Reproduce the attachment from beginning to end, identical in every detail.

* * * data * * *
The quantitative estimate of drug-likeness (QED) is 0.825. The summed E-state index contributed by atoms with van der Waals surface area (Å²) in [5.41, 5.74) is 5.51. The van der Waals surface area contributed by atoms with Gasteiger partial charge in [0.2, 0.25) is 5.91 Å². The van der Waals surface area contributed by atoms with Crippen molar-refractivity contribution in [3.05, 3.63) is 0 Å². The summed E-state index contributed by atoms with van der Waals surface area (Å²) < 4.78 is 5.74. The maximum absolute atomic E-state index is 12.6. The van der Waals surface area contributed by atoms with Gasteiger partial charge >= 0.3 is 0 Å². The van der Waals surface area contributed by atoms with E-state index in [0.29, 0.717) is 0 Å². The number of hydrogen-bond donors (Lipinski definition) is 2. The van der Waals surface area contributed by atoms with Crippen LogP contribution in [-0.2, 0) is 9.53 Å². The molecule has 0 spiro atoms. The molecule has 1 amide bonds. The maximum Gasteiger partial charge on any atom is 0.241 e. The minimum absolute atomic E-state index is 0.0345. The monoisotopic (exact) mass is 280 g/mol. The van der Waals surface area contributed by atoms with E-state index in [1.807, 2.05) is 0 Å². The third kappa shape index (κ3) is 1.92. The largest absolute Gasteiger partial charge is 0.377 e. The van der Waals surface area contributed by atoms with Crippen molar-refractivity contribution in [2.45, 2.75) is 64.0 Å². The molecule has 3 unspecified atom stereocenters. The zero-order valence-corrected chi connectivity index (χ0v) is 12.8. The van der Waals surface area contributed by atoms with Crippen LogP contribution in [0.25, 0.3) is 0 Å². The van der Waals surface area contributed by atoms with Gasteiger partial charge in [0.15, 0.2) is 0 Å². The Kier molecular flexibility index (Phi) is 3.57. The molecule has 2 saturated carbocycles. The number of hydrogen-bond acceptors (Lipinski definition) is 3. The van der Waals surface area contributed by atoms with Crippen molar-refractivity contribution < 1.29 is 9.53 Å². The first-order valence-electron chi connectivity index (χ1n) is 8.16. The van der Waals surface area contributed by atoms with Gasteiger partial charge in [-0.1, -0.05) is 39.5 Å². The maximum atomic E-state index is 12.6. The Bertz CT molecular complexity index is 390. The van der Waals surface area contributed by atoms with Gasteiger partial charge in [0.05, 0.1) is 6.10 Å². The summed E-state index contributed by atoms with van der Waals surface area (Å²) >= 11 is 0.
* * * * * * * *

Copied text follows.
The quantitative estimate of drug-likeness (QED) is 0.825. The summed E-state index contributed by atoms with van der Waals surface area (Å²) in [5.41, 5.74) is 5.51. The van der Waals surface area contributed by atoms with Gasteiger partial charge in [0.2, 0.25) is 5.91 Å². The van der Waals surface area contributed by atoms with Crippen molar-refractivity contribution in [3.05, 3.63) is 0 Å². The summed E-state index contributed by atoms with van der Waals surface area (Å²) < 4.78 is 5.74. The maximum absolute atomic E-state index is 12.6. The van der Waals surface area contributed by atoms with Gasteiger partial charge >= 0.3 is 0 Å². The van der Waals surface area contributed by atoms with E-state index in [0.29, 0.717) is 0 Å². The number of hydrogen-bond donors (Lipinski definition) is 2. The van der Waals surface area contributed by atoms with Crippen LogP contribution in [-0.2, 0) is 9.53 Å². The molecule has 0 spiro atoms. The molecule has 1 amide bonds. The maximum Gasteiger partial charge on any atom is 0.241 e. The minimum absolute atomic E-state index is 0.0345. The monoisotopic (exact) mass is 280 g/mol. The van der Waals surface area contributed by atoms with E-state index in [1.807, 2.05) is 0 Å². The third kappa shape index (κ3) is 1.92. The largest absolute Gasteiger partial charge is 0.377 e. The van der Waals surface area contributed by atoms with Crippen molar-refractivity contribution in [2.45, 2.75) is 64.0 Å². The molecule has 3 unspecified atom stereocenters. The zero-order valence-corrected chi connectivity index (χ0v) is 12.8. The van der Waals surface area contributed by atoms with Crippen LogP contribution in [0.25, 0.3) is 0 Å². The van der Waals surface area contributed by atoms with Gasteiger partial charge in [0.15, 0.2) is 0 Å². The Kier molecular flexibility index (Phi) is 3.57. The molecule has 2 saturated carbocycles. The number of hydrogen-bond acceptors (Lipinski definition) is 3. The van der Waals surface area contributed by atoms with Crippen molar-refractivity contribution < 1.29 is 9.53 Å². The first-order valence-electron chi connectivity index (χ1n) is 8.16. The van der Waals surface area contributed by atoms with Gasteiger partial charge in [-0.1, -0.05) is 39.5 Å². The maximum atomic E-state index is 12.6. The Bertz CT molecular complexity index is 390. The van der Waals surface area contributed by atoms with Gasteiger partial charge in [0.05, 0.1) is 6.10 Å². The summed E-state index contributed by atoms with van der Waals surface area (Å²) >= 11 is 0.